You may have heard of Grover Norquist, a conservative activist who founded Americans for Tax Reform who demands that Republican candidates sign his pledge to not raise taxes under any circumstances.
He’s been so successful in this endeavour that there’s been entire generations of GOP politicians who have taken him up, and then voted against raising taxes even as they vote to increase budgets and debt.
Grover’s logic, if you can call it that, is that you have to make government so small that you can drown it in a bathtub, but his ideas haven’t made government smaller, they’ve just made it malnourished. The point is that if budgeting is like making a big dinner, Grover recommends getting rid of the oven and just using the fridge, the sink, and the microwave.
In other words, you have to put all options on the table, and it was nice to hear that this is the plan for Guelph’s financial future at this past week’s council workshop for multiyear budgeting. Even if you don’t like key terms like “privatization” and “service cuts”, we have to talk about them, and if there’s a better option, we need to know why.
Having said that, coun. Leanne Piper Caron raised a good point when she said that whenever a service is privatized, there almost always has been regret. In the end, if a municipality isn’t forced to find a way to reabsorb the service, like in the Guelph example with the public-private partnership that was supposed to launch the Guelph Sports and Entertainment Centre (AKA: the Sleeman Centre), they’re forced to deal with hiccups for years like in the case of private garbage collection in Toronto.
Is that to say that there’s no such thing as a “good” P3? I don’t know, and I can’t think of one. Plus, I’m forced to wonder if the whole idea of a P3 represents an old way of thinking about private industry as being more efficient than government. I think it’s safe to say that they’re both capable of incredible inefficiency, but there’s more oversight of your local government than there is of a private-held company.
Now let’s tackle the most controversial aspect of the budget debate to come: library or no library.
I find it fascinating that the proposed new main branch of the library has become such a strawman. Any and every article about the City of Guelph budget begins and ends with a comment about the pointlessness of a new main library, and what a waste of money it is because who the hell uses a library anymore?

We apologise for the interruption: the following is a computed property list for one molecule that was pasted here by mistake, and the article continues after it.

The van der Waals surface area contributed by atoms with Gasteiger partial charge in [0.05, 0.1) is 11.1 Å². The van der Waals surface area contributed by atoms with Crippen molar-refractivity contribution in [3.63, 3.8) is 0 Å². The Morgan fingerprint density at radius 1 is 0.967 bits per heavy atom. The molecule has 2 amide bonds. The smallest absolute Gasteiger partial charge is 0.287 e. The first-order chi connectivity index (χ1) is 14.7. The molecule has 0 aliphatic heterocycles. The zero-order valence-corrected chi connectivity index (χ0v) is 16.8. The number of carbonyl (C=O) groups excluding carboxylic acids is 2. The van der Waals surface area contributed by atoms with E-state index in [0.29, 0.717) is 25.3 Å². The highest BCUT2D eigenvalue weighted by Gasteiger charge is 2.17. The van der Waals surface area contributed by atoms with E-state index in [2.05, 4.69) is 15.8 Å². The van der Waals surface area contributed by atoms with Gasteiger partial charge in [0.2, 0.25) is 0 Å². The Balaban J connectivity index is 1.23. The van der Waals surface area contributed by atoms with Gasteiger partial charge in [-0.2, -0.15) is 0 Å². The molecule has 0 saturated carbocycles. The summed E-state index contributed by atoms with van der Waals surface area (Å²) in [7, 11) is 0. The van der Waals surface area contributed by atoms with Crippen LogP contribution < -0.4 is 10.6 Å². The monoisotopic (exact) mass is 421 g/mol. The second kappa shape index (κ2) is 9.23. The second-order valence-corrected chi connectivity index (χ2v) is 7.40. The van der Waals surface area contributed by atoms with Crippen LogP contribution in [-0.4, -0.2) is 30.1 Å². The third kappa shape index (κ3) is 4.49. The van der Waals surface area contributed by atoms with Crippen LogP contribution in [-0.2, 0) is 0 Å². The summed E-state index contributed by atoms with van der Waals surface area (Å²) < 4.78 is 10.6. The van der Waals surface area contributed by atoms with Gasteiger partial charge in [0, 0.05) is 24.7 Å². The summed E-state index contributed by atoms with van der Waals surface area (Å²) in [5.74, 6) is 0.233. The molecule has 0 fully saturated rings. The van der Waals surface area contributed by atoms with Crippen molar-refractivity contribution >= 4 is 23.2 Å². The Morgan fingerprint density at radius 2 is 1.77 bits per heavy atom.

I’ve said this before, but I would find these arguments persuasive if I hadn’t heard them so loudly 20 years ago. And 10 years ago. Whenever we get close to putting a damn shovel in the ground, our council starts getting the Frighteners about the expense, and then it’s 20 years later and there’s still no library.
Ever been to upper Wyndham lately? That’s where the new main library was going to be built over a decade ago, and the constant discussion of the area’s redevelopment put it in a kind of purgatory that has persisted years. It’s interesting to note that the last time the new main library got this close to construction the whole thing was called off because of what was then the worst economic downturn since the Great Depression. You might almost think that the project is cursed.
Having said that, some might take it as a sign that the project is not meant to go forward, but if nothing else, the new main library has a business case, a data-driven justification for its existence. If council indeed makes decisions based on evidence, as it claims, then they have no choice but to follow the proof to its conclusion.
The bigger question is the proposed Operation Centre, which is three times the cost of the library, has yet to present a business case, and seems like a much more appropriate subject if we’re talking about cost savings, but even that’s tricky because there’s Federal and Provincial money at stake for the transit portion of the campus. You can’t have electrified buses if you can’t have a place for them to get electrified.
Transit is going to be a big issue because at least one member of council publicly made the point that less ridership means less revenue, and our transit service runs on a delicate balance of fares and tax-supported investment. As per usual with penny-pinching times, I’m concerned that transit will be the first line of cuts because no one concerned about that loss of that service often ranks too highly in the estimation of council as a body.
Unfortunately, history is the only indicator to go on even in unprecedented times, and I think council needs fair warning that going for the usual low hanging fruit is not going to be the budget winner they think it is. Otherwise, we’re going to be back here in 2040, talking about whether we can afford a new library, and offering tepid support for transit.